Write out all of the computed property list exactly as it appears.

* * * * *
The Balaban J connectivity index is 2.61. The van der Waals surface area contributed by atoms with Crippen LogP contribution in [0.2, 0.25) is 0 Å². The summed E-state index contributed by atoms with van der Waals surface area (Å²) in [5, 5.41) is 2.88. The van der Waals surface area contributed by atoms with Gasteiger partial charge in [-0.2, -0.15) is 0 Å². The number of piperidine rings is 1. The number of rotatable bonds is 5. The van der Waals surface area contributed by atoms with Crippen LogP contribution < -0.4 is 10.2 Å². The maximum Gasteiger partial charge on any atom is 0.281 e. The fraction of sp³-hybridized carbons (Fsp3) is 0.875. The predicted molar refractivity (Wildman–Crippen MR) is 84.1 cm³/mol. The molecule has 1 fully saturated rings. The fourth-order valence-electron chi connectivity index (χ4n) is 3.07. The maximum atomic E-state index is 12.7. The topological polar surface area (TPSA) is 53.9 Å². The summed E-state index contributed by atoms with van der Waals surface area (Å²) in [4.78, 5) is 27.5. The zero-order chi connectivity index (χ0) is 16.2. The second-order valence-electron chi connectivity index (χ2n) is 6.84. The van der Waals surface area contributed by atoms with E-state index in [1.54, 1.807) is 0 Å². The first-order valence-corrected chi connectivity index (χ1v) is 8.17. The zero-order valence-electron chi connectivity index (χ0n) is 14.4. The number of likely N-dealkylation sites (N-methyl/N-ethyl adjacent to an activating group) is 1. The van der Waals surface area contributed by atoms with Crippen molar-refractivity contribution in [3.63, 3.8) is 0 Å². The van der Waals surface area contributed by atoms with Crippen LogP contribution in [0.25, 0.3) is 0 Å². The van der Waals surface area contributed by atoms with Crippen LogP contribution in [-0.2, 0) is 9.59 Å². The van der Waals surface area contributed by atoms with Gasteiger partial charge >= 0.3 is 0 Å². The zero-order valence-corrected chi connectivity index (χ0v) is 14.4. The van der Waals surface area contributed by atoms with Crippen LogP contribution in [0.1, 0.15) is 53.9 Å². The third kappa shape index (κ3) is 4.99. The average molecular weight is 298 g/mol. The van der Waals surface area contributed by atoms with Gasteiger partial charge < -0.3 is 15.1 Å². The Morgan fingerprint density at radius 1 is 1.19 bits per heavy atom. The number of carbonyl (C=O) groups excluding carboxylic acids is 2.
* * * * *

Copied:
The Balaban J connectivity index is 2.61. The van der Waals surface area contributed by atoms with Crippen LogP contribution in [0.2, 0.25) is 0 Å². The summed E-state index contributed by atoms with van der Waals surface area (Å²) in [5, 5.41) is 2.88. The van der Waals surface area contributed by atoms with Gasteiger partial charge in [-0.2, -0.15) is 0 Å². The number of piperidine rings is 1. The number of rotatable bonds is 5. The van der Waals surface area contributed by atoms with Crippen LogP contribution < -0.4 is 10.2 Å². The maximum Gasteiger partial charge on any atom is 0.281 e. The fraction of sp³-hybridized carbons (Fsp3) is 0.875. The predicted molar refractivity (Wildman–Crippen MR) is 84.1 cm³/mol. The molecule has 1 fully saturated rings. The fourth-order valence-electron chi connectivity index (χ4n) is 3.07. The maximum atomic E-state index is 12.7. The topological polar surface area (TPSA) is 53.9 Å². The summed E-state index contributed by atoms with van der Waals surface area (Å²) in [4.78, 5) is 27.5. The zero-order chi connectivity index (χ0) is 16.2. The second-order valence-electron chi connectivity index (χ2n) is 6.84. The van der Waals surface area contributed by atoms with E-state index in [1.54, 1.807) is 0 Å². The first-order valence-corrected chi connectivity index (χ1v) is 8.17. The zero-order valence-electron chi connectivity index (χ0n) is 14.4. The number of likely N-dealkylation sites (N-methyl/N-ethyl adjacent to an activating group) is 1. The van der Waals surface area contributed by atoms with Crippen molar-refractivity contribution in [3.63, 3.8) is 0 Å². The van der Waals surface area contributed by atoms with Crippen LogP contribution in [0.25, 0.3) is 0 Å². The van der Waals surface area contributed by atoms with Crippen LogP contribution in [-0.2, 0) is 9.59 Å². The van der Waals surface area contributed by atoms with Gasteiger partial charge >= 0.3 is 0 Å². The zero-order valence-corrected chi connectivity index (χ0v) is 14.4. The van der Waals surface area contributed by atoms with Crippen LogP contribution in [0.1, 0.15) is 53.9 Å². The third kappa shape index (κ3) is 4.99. The average molecular weight is 298 g/mol. The van der Waals surface area contributed by atoms with Gasteiger partial charge < -0.3 is 15.1 Å². The Morgan fingerprint density at radius 1 is 1.19 bits per heavy atom. The number of carbonyl (C=O) groups excluding carboxylic acids is 2.